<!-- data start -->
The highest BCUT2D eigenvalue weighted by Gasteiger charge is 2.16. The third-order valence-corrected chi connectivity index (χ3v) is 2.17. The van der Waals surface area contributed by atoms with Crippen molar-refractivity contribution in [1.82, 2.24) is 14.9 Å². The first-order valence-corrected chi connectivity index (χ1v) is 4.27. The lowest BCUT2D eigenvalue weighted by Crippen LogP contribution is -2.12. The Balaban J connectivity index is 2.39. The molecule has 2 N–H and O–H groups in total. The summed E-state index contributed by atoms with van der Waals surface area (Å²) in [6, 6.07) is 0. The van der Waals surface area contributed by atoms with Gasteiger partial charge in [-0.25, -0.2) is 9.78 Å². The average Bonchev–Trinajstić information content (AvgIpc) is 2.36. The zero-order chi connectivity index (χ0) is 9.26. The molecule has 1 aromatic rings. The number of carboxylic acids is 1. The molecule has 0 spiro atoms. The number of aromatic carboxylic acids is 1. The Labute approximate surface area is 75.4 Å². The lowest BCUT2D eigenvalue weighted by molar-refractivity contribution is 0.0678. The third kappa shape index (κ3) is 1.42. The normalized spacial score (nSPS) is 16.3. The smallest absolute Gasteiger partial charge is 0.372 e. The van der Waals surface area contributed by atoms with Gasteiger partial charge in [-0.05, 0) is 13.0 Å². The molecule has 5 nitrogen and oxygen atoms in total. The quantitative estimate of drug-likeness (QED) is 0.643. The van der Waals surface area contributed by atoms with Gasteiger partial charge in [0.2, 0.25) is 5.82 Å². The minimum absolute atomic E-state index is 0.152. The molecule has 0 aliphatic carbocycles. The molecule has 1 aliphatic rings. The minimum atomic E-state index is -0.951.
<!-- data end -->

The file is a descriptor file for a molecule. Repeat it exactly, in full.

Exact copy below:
The highest BCUT2D eigenvalue weighted by Gasteiger charge is 2.16. The third-order valence-corrected chi connectivity index (χ3v) is 2.17. The van der Waals surface area contributed by atoms with Crippen molar-refractivity contribution in [1.82, 2.24) is 14.9 Å². The first-order valence-corrected chi connectivity index (χ1v) is 4.27. The lowest BCUT2D eigenvalue weighted by Crippen LogP contribution is -2.12. The Balaban J connectivity index is 2.39. The molecule has 2 N–H and O–H groups in total. The summed E-state index contributed by atoms with van der Waals surface area (Å²) in [6, 6.07) is 0. The van der Waals surface area contributed by atoms with Gasteiger partial charge in [-0.25, -0.2) is 9.78 Å². The average Bonchev–Trinajstić information content (AvgIpc) is 2.36. The zero-order chi connectivity index (χ0) is 9.26. The molecule has 1 aromatic rings. The number of carboxylic acids is 1. The molecule has 0 spiro atoms. The number of aromatic carboxylic acids is 1. The Labute approximate surface area is 75.4 Å². The lowest BCUT2D eigenvalue weighted by molar-refractivity contribution is 0.0678. The third kappa shape index (κ3) is 1.42. The normalized spacial score (nSPS) is 16.3. The smallest absolute Gasteiger partial charge is 0.372 e. The van der Waals surface area contributed by atoms with Gasteiger partial charge in [-0.05, 0) is 13.0 Å². The molecule has 5 nitrogen and oxygen atoms in total. The quantitative estimate of drug-likeness (QED) is 0.643. The van der Waals surface area contributed by atoms with Gasteiger partial charge in [0.2, 0.25) is 5.82 Å². The minimum absolute atomic E-state index is 0.152. The molecule has 0 aliphatic carbocycles. The molecule has 1 aliphatic rings. The minimum atomic E-state index is -0.951.